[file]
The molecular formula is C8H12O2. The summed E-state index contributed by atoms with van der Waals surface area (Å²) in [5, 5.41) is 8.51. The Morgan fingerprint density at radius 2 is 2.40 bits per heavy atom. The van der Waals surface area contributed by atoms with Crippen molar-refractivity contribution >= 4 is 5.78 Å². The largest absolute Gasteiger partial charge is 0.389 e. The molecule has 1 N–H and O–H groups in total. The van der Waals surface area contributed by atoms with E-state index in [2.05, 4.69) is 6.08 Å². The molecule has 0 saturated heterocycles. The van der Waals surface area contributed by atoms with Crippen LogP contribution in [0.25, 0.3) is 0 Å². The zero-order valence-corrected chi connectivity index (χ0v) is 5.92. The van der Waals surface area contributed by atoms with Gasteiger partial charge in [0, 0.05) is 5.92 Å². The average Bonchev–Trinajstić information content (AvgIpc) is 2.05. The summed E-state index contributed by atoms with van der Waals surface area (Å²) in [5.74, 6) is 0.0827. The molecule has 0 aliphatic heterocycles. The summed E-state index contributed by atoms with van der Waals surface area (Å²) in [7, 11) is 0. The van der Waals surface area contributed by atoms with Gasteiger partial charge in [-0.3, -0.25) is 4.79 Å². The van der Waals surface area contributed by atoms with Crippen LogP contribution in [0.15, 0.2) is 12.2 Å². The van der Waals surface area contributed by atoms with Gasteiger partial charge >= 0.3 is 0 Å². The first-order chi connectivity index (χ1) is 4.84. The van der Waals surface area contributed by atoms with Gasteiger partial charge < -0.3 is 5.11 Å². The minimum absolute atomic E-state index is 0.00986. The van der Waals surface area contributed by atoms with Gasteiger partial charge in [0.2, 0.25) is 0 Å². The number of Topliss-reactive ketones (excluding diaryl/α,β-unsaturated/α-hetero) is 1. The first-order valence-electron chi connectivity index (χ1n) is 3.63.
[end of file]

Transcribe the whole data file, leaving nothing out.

The molecular formula is C8H12O2. The summed E-state index contributed by atoms with van der Waals surface area (Å²) in [5, 5.41) is 8.51. The Morgan fingerprint density at radius 2 is 2.40 bits per heavy atom. The van der Waals surface area contributed by atoms with Crippen molar-refractivity contribution >= 4 is 5.78 Å². The largest absolute Gasteiger partial charge is 0.389 e. The molecule has 1 N–H and O–H groups in total. The van der Waals surface area contributed by atoms with E-state index in [2.05, 4.69) is 6.08 Å². The molecule has 0 saturated heterocycles. The van der Waals surface area contributed by atoms with Crippen LogP contribution in [0.25, 0.3) is 0 Å². The zero-order valence-corrected chi connectivity index (χ0v) is 5.92. The van der Waals surface area contributed by atoms with Gasteiger partial charge in [0, 0.05) is 5.92 Å². The average Bonchev–Trinajstić information content (AvgIpc) is 2.05. The summed E-state index contributed by atoms with van der Waals surface area (Å²) in [5.74, 6) is 0.0827. The molecule has 0 aliphatic heterocycles. The summed E-state index contributed by atoms with van der Waals surface area (Å²) in [7, 11) is 0. The van der Waals surface area contributed by atoms with Gasteiger partial charge in [-0.3, -0.25) is 4.79 Å². The van der Waals surface area contributed by atoms with Crippen LogP contribution in [0.15, 0.2) is 12.2 Å². The van der Waals surface area contributed by atoms with Gasteiger partial charge >= 0.3 is 0 Å². The first-order chi connectivity index (χ1) is 4.84. The van der Waals surface area contributed by atoms with Gasteiger partial charge < -0.3 is 5.11 Å². The minimum absolute atomic E-state index is 0.00986. The van der Waals surface area contributed by atoms with Gasteiger partial charge in [0.2, 0.25) is 0 Å². The number of Topliss-reactive ketones (excluding diaryl/α,β-unsaturated/α-hetero) is 1. The first-order valence-electron chi connectivity index (χ1n) is 3.63.